Of course, applications can still create their own specialized BoundedBeacons and introduce another level of filtering if it makes sense within that application. However, please note that the default filtering mechanism offers developers an incentive to design fine grained logging classes that can be easily picked up at a later time. That can only be for the better.

Filtering signal data

Another filtering issue is related to the data associated with a signal object. Let’s take a concrete example. The goal of StackSignal is to store the entire current stack. This in turn can lead to including an extensive object graph that can produce large files when stored using Fuel.

To limit the size, we use two mechanisms. First, the StackSignal does not store the actual context objects. Instead it only stores the references (i.e., Ring definitions) to the methods being present in the stack. Indeed, this is not quite a stack, but it is a reasonable approximation for the point of view of logging. A benefit of doing so, is that the logged objects become constant and thus they are better suited for longer term inspection (see also the thoughts of Sven).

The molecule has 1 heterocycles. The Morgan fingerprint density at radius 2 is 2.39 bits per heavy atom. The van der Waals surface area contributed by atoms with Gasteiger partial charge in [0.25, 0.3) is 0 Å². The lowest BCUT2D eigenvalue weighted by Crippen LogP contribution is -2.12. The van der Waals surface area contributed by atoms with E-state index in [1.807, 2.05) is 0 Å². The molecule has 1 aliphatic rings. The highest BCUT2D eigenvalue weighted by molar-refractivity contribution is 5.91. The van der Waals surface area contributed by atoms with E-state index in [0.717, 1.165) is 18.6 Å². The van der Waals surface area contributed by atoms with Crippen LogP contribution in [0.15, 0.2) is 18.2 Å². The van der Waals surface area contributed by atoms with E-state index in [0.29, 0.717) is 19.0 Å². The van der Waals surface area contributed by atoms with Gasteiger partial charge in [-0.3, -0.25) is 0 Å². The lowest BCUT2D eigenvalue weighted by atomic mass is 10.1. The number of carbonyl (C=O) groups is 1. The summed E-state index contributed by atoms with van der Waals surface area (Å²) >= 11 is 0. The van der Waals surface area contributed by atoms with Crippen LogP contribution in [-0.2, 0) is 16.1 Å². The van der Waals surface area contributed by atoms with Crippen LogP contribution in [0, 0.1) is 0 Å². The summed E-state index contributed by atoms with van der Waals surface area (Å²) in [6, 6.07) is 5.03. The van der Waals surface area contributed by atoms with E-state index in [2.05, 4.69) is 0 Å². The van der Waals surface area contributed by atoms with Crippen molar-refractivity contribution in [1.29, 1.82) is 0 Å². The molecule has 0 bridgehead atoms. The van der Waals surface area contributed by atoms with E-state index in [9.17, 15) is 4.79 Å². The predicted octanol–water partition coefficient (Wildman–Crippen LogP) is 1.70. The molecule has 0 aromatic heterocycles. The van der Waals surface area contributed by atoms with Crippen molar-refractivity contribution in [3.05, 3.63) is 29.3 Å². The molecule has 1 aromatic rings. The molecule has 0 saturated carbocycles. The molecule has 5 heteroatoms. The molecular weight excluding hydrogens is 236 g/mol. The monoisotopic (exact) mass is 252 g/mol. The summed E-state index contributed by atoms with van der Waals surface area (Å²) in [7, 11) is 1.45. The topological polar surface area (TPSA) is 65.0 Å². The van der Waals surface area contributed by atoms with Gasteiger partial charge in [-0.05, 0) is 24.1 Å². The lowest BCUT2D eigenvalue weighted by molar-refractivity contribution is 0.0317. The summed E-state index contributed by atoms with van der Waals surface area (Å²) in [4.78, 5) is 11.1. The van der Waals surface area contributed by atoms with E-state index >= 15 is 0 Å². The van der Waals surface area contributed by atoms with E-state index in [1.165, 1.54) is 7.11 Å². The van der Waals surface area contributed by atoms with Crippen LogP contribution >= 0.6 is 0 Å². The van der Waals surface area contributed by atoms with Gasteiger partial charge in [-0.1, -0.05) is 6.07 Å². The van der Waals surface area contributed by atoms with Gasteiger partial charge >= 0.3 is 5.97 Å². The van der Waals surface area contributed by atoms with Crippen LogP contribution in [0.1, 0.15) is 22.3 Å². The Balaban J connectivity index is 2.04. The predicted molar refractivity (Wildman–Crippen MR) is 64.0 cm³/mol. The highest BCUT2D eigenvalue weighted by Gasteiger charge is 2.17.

Second, the FuelBeacon itself ensures that only a limited amount of stack items are being serialized. This decision is essentially dependent both on the FuelBeacon serialization strategy and on the StackSignal. To handle it, we need a double dispatch. For example, in our case, the FuelBeacon delegates to the Signal hierarchy the job of actual serialization via extensions:

Signal>>serializeInDirectory: aDirectoryReference
     ...
     FLSerializer
          serialize: self objectToSerialize